Remove the ramekin when the surface has become a deep caramel color. Little bits of black are expected.
The idea is to caramelize your sugar fast, so the custard stays cold while the sugar melts.
In my experience this does not work quite as well as a kitchen torch, but it will work in a pinch.
If you don’t have ramkekins…
You can bake crème brûlée in any small glass or bowl that is oven proof such as small wide mouthed canning jars.
You can also bake it in a pie plate or square baking dish, but the baking time will be longer, and you will still want to bake it in a water bath.
More dreamy creamy desserts…
- Milk Chocolate Mousse
- Homemade Coffee Pudding
- No Bake Strawberry Cheesecake
- Meyer Lemon Pudding
- Old Fashioned Butterscotch Pudding
- Ina Garten’s Brownie Pudding
- Warm Lemon Pudding Cake
This is one of the best desserts I’ve ever eaten, I hope you give it a try!
The custard is smooth and silky, with just the right amount of vanilla flavor. And that burnt sugar crust is divine. I like to make the custards ahead of time and then brandish my torch after dinner, it never fails to impress.
Classic Crème Brûlée
- kitchen torch (optional)
- small oven proof ramekins
- 4 large egg yolks
- 1/2 cup granulated sugar, plus extra for topping
- 2 cups heavy cream or half and half
- 2 tsp vanilla extract
- 1/8 tsp salt
- Preheat the oven to 325F Set 4-6 oven proof ramekins in a square baking pan, or other pan that will fit them.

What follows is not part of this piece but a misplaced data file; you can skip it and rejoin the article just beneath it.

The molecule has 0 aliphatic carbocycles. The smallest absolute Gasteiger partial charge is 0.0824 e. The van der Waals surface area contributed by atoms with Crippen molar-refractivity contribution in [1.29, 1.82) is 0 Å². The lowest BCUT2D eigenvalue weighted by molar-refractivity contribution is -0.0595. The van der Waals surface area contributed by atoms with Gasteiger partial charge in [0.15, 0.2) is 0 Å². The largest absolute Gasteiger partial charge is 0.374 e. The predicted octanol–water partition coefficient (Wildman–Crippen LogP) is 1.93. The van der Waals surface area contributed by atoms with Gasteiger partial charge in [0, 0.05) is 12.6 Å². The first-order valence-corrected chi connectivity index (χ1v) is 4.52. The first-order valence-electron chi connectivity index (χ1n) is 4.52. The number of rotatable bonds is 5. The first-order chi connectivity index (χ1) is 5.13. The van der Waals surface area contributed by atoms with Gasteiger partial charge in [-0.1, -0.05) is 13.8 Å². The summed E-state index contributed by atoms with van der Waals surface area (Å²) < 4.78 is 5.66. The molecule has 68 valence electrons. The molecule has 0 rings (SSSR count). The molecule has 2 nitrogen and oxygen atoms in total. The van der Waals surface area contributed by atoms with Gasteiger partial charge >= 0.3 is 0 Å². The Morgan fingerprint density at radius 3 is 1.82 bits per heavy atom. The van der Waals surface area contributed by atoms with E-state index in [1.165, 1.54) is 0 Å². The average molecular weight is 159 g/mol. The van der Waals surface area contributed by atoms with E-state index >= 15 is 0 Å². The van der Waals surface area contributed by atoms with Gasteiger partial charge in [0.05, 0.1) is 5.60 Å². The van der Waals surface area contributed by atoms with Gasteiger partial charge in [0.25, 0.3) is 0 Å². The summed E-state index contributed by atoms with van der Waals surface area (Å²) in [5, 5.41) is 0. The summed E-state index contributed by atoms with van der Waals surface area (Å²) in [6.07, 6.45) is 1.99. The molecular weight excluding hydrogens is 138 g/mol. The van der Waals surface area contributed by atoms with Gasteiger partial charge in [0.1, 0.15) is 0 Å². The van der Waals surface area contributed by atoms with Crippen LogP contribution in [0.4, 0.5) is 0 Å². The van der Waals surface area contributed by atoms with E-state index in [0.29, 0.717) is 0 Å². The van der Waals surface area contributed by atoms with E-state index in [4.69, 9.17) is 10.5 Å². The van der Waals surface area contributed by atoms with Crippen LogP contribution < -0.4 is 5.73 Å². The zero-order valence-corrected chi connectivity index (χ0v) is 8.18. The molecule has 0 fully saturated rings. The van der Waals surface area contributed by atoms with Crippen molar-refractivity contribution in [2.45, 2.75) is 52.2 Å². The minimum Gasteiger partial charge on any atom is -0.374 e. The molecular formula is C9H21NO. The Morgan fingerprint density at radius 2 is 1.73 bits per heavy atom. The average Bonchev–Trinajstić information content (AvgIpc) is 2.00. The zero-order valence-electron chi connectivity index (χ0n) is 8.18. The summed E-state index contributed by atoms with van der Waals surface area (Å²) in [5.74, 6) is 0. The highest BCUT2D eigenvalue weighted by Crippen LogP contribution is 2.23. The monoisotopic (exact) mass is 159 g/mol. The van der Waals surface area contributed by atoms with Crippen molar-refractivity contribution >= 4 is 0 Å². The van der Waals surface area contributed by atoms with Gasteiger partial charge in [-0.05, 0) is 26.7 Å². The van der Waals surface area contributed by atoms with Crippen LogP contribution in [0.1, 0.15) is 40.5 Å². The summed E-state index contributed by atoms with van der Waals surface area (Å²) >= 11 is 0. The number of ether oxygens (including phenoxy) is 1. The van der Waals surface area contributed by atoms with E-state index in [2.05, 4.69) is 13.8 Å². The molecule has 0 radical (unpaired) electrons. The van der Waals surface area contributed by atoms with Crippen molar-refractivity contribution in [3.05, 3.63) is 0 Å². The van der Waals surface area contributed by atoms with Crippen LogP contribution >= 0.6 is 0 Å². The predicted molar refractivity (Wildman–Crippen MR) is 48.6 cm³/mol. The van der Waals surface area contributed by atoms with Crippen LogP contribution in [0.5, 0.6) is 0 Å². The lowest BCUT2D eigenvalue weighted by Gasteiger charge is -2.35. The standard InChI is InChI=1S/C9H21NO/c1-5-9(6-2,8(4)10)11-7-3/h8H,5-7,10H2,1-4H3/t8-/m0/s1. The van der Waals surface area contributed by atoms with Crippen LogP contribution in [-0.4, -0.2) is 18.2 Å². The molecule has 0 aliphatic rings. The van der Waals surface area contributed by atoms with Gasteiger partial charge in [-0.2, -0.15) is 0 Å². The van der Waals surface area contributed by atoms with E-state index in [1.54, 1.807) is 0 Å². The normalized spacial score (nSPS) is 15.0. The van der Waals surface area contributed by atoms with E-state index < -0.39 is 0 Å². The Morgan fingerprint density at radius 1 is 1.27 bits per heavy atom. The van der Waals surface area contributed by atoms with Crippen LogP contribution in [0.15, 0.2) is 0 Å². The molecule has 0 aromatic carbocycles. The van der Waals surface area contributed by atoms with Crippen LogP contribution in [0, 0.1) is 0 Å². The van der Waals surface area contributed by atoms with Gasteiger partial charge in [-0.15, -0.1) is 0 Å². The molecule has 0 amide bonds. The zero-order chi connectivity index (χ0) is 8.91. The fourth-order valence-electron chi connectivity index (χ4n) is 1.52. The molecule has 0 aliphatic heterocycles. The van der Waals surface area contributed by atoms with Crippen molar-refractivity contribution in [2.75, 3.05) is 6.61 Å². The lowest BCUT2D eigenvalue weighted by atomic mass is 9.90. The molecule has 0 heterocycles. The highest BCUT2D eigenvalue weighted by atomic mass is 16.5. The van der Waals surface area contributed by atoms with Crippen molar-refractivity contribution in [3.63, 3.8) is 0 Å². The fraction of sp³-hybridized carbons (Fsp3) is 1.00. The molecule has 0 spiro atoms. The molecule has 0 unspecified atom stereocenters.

- Whisk the egg yolks with the sugar until smooth and lighter in color.
- Slowly whisk in the cream, salt, and vanilla.
- Fill the ramekins 7/8 of the way full. Note: I like to use a bowl with a spout to make filling easier.
- Add very hot water to the pan to come half way up the ramekins.
- Bake on the center rack for 40-45 minutes. The custard will still be wobbly, but it will firm up as it cools. Keep the custards in the pan with the water for an additional 15 minutes on the counter, then remove them to cool. Refrigerate for at least 4 hours or overnight.
- Sprinkle a scant teaspoon of granulated sugar evenly over the surface of each chilled ramekin. Use a kitchen torch to melt and caramelize the sugar. Do a test first to get used to how your torch works. Keep the flame moving in a circular motion until the whole surface has melted and turned golden. A little blackening is ok.
- Let the custards sit for 15 minutes before serving.
Questions and Reviews
Made this and we loved it. The second best thing about this recipe is that It was so simple to prepare! Now, if I make a large batch in advance for a party, what do you recommend for the torching part? I want the top to remain crunchy.
So glad you loved this Deb ~ if you make it in advance, definitely don’t torch it ahead. You could be dramatic and torch each custard as you serve them, so people can ooh and aah over the process. I’m not sure how big your crowd is ~ but you can also set them under the broiler, and depending how even your broiler heats, you could do a tray at a time.
What size ramekin do you use?
4 oz or 6 oz?
My ramekins are 5 ounce capacity.
How is the salt used? Do you sprinkle it with the sugar or you mix it with the eggs and cream?
Thank you for the recipe! I will try making them tomorrow ?
The salt goes in with the cream and vanilla 🙂
Do you add the vanilla to the cream before whisking it in with the egg yolks and sugar?
You can do it either way.
What brand or type of kitchen torch do you use?
I’ve had mine for so long they don’t make it anymore but it’s similar to this one.
Creme brûlée is one of my favourites so thank you for the recipe. At the top of the recipe, it states it makes 6 servings yet you ask for the use of 4 ramekins. Can you clarify which it is & which the nutritional apply to. Loving your recipes…many thanks
Hey Judy, it will make 6, I only photographed 4, so that’s the confusion. The nutritional info is for 6 servings.